For my entire life, this recipe has been the standard of excellence in bread making. This is a bread dough recipe that my mother, Geneve, developed for her college Food Science final. I grew up with this bread and the smell of wheat grinding fresh in our family home.
Now as a pastry chef and mother myself, her recipe for this remarkable bread remains a classic. It is called 5-day bread, but the dough can be made up to seven days ahead of time.
2 T active-dry yeast OR 1 T SAF Instant premium yeast
4 c milk, scalded and cooled OR water (no hotter than 115 degrees)
3/4 c honey
1 T salt
4 large eggs
3/4 c oil (olive or melted coconut oil)
1 1/2 c mashed potatoes, cooled to body temperature
1T baking powder
14-15 cups fresh milled whole wheat bread flour
Dissolve yeast in milk (or water) in a Bosch Universal Mixer.
Stir in honey. Allow yeast to get foamy. Add egg, oil, mashed potato, baking powder, salt and 14 cups of fresh milled flour. Turn to speed 1 and combine about 30 seconds.
Increase speed to 3 and mix 4 ½ minutes until dough is soft and well developed but not dry. It will look almost like spun golden yarn. That's what good protein development should look like in your bowl.
Allow dough to rest 10 minutes in the bowl (this gives the wheat time to absorb moisture). Don't skip this 10 minute resting step. You'll end up using way more flour than you need to in your bread and your bread will be dry. After 10 minutes, you should be able to pull a piece out and have it string 6-7 inches above the bowl without the dough breaking.
Add enough of the flour remaining to make soft dough that is easy to handle but not dry. Turn dough onto a very lightly floured surface. Form into a ball. It should hold it's shape without melting into a blob on your counter-top.
Place dough in an ungreased 2-gallon bowl or food-grade bucket, covered tightly.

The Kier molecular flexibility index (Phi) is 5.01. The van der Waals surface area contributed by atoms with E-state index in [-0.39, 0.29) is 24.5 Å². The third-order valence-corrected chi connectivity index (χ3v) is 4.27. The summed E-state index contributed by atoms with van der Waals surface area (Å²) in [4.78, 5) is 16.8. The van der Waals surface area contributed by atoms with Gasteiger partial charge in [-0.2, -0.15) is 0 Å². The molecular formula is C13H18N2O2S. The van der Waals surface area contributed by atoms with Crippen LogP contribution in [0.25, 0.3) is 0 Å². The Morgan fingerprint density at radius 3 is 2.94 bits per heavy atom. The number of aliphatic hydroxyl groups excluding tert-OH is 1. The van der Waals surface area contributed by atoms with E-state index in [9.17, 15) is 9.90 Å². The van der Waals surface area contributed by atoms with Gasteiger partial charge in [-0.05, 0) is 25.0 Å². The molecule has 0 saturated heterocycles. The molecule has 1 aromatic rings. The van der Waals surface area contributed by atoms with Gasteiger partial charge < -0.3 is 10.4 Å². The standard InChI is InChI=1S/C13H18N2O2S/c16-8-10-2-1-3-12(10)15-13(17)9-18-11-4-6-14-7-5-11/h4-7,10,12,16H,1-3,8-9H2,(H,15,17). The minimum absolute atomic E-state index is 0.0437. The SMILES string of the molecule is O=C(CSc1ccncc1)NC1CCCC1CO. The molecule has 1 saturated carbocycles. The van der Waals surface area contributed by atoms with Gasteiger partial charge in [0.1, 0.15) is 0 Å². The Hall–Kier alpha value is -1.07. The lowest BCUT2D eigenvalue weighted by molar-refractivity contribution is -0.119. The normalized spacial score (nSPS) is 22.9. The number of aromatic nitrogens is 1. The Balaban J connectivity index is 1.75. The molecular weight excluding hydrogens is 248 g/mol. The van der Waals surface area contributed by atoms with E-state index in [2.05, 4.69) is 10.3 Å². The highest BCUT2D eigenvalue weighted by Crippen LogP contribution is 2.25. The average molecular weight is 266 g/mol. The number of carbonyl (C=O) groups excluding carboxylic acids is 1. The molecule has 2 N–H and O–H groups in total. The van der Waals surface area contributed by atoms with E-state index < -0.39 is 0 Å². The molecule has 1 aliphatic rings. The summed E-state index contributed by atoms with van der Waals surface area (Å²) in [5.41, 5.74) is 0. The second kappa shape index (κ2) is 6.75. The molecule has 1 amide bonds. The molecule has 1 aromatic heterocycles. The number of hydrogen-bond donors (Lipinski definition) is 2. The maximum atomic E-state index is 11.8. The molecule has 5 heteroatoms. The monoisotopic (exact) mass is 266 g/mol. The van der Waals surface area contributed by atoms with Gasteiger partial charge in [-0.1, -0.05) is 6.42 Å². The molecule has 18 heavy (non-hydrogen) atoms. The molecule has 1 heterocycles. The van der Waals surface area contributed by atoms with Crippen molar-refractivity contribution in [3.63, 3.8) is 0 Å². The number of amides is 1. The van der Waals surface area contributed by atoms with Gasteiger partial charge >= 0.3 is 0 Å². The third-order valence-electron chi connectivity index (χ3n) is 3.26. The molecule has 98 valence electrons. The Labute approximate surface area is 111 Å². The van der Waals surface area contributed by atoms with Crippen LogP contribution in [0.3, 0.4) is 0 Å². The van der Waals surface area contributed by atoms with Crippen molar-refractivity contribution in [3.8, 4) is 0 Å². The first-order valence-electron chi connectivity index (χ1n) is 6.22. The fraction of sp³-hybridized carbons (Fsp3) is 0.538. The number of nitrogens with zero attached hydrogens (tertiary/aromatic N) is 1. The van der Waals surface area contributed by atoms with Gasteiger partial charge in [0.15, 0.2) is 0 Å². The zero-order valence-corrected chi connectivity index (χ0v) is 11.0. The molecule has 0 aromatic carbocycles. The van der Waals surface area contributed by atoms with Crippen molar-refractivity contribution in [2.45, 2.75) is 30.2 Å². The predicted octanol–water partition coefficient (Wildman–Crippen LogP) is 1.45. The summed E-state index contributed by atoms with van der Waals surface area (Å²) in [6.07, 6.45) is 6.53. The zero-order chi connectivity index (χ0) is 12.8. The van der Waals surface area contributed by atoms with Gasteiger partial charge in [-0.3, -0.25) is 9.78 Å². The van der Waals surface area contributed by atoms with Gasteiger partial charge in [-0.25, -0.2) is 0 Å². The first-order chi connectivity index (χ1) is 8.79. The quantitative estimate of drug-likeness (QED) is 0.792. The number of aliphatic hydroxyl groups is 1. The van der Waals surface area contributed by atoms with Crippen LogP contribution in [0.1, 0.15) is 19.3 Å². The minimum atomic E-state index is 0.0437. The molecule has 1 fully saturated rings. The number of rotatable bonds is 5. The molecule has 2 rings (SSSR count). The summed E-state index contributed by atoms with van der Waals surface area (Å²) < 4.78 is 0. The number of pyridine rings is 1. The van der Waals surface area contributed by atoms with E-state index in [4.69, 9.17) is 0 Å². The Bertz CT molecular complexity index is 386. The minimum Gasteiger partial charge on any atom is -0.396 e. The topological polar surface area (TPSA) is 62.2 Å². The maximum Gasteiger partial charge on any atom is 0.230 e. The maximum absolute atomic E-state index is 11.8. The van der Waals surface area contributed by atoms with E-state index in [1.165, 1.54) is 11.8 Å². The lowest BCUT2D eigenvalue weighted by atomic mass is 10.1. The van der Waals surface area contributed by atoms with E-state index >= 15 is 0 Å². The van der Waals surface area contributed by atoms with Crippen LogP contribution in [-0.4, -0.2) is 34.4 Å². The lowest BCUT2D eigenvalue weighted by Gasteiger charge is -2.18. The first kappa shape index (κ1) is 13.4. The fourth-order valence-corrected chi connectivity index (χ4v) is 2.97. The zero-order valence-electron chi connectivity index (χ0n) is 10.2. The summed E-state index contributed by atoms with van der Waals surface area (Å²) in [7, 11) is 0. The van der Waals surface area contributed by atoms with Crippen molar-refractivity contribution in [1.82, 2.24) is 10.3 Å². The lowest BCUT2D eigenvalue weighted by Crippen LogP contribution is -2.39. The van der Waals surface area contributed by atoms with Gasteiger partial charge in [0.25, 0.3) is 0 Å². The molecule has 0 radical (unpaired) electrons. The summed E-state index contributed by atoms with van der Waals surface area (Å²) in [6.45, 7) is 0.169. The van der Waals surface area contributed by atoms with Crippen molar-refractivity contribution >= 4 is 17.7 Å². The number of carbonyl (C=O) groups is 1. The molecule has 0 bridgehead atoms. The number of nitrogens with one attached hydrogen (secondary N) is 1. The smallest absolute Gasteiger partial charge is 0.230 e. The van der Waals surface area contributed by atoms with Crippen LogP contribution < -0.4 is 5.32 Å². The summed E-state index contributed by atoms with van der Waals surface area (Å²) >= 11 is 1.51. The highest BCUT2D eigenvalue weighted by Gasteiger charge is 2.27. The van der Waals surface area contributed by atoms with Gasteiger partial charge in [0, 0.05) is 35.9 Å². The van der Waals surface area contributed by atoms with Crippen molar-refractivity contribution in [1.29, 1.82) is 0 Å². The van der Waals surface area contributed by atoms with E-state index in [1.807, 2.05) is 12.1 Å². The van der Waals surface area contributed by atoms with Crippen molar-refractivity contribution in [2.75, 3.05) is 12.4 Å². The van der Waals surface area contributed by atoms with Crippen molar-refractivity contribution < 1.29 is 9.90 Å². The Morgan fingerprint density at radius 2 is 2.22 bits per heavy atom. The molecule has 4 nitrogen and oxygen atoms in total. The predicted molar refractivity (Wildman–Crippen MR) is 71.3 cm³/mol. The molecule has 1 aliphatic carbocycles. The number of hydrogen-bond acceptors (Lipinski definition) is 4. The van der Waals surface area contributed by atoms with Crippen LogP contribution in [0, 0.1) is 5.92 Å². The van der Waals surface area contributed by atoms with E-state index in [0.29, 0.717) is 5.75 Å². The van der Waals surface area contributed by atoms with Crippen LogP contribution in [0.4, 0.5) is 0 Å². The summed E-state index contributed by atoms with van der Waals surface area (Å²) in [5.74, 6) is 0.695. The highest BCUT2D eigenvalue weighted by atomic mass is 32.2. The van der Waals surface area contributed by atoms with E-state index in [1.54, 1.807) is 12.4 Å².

Put in the fridge, tightly covered.
Punch down after 2 hours (this may be faster if you use warm ingredients or flour). If the dough is over 85 degrees when you put it in the fridge, be sure to punch down sooner.
Be sure to punch down daily if keeping it more than a day or two (this not only expels gas, but also ensures even temperature in the dough). This will yield 4 standard sized loaves of bread.
To bake a standard sized loaf: Divide dough in 4 equal portions, about 2 lbs of dough for standard loaves. Form each loaf using the loaf molding technique. Lightly coat the top of the loaf with melted butter and then lightly tent the loaves with plastic or plastic bags OR place in a moist place to rise. Allow to rise (1 -1 ½ hrs) until dough is about 1-2 inches above the edge of the pan. Lightly slit the top with a very sharp knife.
Bake in preheated 425° oven for 20 minutes then drop the temperature to 350 for the final 15-20 minutes of cooking.
Remove from pans and allow cooling completely before cutting. Form into a ball again. Cover tightly and chill at least 8 hours.
Combine ingredients in bowl or pot. Mix until just combine. When ingredients are moist, cover container and let dough sit for up to 8 hours.
When you're ready to bake, form dough into loaf. Let it raise in loaf pan for about 90 minutes. Bake in 375-degree oven for about an hour.